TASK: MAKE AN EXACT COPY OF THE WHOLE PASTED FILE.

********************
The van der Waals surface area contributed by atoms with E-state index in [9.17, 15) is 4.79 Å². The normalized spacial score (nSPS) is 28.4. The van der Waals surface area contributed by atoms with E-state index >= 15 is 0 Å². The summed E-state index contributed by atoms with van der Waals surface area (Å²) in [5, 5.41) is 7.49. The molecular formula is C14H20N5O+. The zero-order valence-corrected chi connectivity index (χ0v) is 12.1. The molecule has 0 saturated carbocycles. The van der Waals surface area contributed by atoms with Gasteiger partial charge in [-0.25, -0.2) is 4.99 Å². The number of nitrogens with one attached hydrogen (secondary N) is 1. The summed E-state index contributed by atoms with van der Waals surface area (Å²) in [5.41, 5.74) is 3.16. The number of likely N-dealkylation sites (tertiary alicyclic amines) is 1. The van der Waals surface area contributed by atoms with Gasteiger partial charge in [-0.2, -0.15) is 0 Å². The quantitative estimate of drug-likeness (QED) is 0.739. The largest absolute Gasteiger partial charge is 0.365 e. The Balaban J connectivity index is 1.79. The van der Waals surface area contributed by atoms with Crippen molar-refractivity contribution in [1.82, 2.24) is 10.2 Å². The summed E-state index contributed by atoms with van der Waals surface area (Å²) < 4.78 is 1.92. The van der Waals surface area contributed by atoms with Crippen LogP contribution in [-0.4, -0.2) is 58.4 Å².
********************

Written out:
The van der Waals surface area contributed by atoms with E-state index in [9.17, 15) is 4.79 Å². The normalized spacial score (nSPS) is 28.4. The van der Waals surface area contributed by atoms with E-state index >= 15 is 0 Å². The summed E-state index contributed by atoms with van der Waals surface area (Å²) in [5, 5.41) is 7.49. The molecular formula is C14H20N5O+. The zero-order valence-corrected chi connectivity index (χ0v) is 12.1. The molecule has 0 saturated carbocycles. The van der Waals surface area contributed by atoms with Gasteiger partial charge in [-0.25, -0.2) is 4.99 Å². The number of nitrogens with one attached hydrogen (secondary N) is 1. The summed E-state index contributed by atoms with van der Waals surface area (Å²) in [5.41, 5.74) is 3.16. The number of likely N-dealkylation sites (tertiary alicyclic amines) is 1. The van der Waals surface area contributed by atoms with Gasteiger partial charge in [-0.2, -0.15) is 0 Å². The quantitative estimate of drug-likeness (QED) is 0.739. The largest absolute Gasteiger partial charge is 0.365 e. The Balaban J connectivity index is 1.79. The van der Waals surface area contributed by atoms with Crippen molar-refractivity contribution in [1.82, 2.24) is 10.2 Å². The summed E-state index contributed by atoms with van der Waals surface area (Å²) < 4.78 is 1.92. The van der Waals surface area contributed by atoms with Crippen LogP contribution in [-0.4, -0.2) is 58.4 Å².